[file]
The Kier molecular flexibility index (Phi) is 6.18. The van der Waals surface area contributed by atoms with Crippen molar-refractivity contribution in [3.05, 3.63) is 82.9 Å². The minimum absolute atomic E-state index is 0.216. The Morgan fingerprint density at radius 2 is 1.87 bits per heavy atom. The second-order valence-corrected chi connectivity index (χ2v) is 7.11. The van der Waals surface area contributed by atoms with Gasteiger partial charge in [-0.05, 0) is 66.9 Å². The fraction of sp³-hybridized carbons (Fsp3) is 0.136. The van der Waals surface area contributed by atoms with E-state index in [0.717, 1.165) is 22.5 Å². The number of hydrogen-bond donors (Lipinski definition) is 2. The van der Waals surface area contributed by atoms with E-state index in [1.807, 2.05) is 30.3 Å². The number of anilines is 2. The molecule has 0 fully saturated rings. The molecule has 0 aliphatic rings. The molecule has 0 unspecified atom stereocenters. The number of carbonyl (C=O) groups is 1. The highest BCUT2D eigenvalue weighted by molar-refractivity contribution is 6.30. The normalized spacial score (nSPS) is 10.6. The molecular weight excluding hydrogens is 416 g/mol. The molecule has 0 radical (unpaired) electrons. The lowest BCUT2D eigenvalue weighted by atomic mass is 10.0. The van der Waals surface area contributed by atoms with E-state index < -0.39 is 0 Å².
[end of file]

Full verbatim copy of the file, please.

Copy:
The Kier molecular flexibility index (Phi) is 6.18. The van der Waals surface area contributed by atoms with Crippen molar-refractivity contribution in [3.05, 3.63) is 82.9 Å². The minimum absolute atomic E-state index is 0.216. The Morgan fingerprint density at radius 2 is 1.87 bits per heavy atom. The second-order valence-corrected chi connectivity index (χ2v) is 7.11. The van der Waals surface area contributed by atoms with Gasteiger partial charge in [-0.05, 0) is 66.9 Å². The fraction of sp³-hybridized carbons (Fsp3) is 0.136. The van der Waals surface area contributed by atoms with E-state index in [0.717, 1.165) is 22.5 Å². The number of hydrogen-bond donors (Lipinski definition) is 2. The van der Waals surface area contributed by atoms with E-state index in [1.807, 2.05) is 30.3 Å². The number of anilines is 2. The molecule has 0 fully saturated rings. The molecule has 0 aliphatic rings. The molecule has 0 unspecified atom stereocenters. The number of carbonyl (C=O) groups is 1. The highest BCUT2D eigenvalue weighted by molar-refractivity contribution is 6.30. The normalized spacial score (nSPS) is 10.6. The molecular weight excluding hydrogens is 416 g/mol. The molecule has 0 radical (unpaired) electrons. The lowest BCUT2D eigenvalue weighted by atomic mass is 10.0. The van der Waals surface area contributed by atoms with E-state index < -0.39 is 0 Å².